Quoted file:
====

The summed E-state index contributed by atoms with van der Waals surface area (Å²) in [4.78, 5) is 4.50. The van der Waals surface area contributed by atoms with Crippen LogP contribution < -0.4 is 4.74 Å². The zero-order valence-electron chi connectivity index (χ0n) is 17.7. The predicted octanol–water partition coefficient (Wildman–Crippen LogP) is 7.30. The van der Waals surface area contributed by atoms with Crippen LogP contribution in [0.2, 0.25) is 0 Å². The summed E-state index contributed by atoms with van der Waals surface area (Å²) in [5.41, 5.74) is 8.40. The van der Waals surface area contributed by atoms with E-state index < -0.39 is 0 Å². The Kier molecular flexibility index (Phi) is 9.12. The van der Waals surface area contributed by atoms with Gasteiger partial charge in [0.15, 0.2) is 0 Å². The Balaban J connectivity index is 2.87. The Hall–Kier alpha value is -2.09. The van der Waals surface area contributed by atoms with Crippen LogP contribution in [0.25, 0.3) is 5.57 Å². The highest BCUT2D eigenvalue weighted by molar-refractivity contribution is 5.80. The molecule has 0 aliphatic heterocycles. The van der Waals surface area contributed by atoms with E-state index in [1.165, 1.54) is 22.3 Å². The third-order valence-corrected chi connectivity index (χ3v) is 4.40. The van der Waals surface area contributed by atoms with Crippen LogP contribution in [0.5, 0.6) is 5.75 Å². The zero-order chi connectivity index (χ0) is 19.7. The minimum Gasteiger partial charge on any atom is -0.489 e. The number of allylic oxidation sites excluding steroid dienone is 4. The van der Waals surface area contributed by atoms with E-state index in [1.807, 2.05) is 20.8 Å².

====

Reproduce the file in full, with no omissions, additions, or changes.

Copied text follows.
The summed E-state index contributed by atoms with van der Waals surface area (Å²) in [4.78, 5) is 4.50. The van der Waals surface area contributed by atoms with Crippen LogP contribution < -0.4 is 4.74 Å². The zero-order valence-electron chi connectivity index (χ0n) is 17.7. The predicted octanol–water partition coefficient (Wildman–Crippen LogP) is 7.30. The van der Waals surface area contributed by atoms with Crippen LogP contribution in [0.2, 0.25) is 0 Å². The summed E-state index contributed by atoms with van der Waals surface area (Å²) in [5.41, 5.74) is 8.40. The van der Waals surface area contributed by atoms with E-state index < -0.39 is 0 Å². The Kier molecular flexibility index (Phi) is 9.12. The van der Waals surface area contributed by atoms with Gasteiger partial charge in [0.15, 0.2) is 0 Å². The Balaban J connectivity index is 2.87. The Hall–Kier alpha value is -2.09. The van der Waals surface area contributed by atoms with Crippen LogP contribution in [0.25, 0.3) is 5.57 Å². The highest BCUT2D eigenvalue weighted by molar-refractivity contribution is 5.80. The molecule has 0 aliphatic heterocycles. The van der Waals surface area contributed by atoms with E-state index in [1.165, 1.54) is 22.3 Å². The third-order valence-corrected chi connectivity index (χ3v) is 4.40. The van der Waals surface area contributed by atoms with Crippen LogP contribution in [0.5, 0.6) is 5.75 Å². The zero-order chi connectivity index (χ0) is 19.7. The minimum Gasteiger partial charge on any atom is -0.489 e. The number of allylic oxidation sites excluding steroid dienone is 4. The van der Waals surface area contributed by atoms with E-state index in [1.807, 2.05) is 20.8 Å².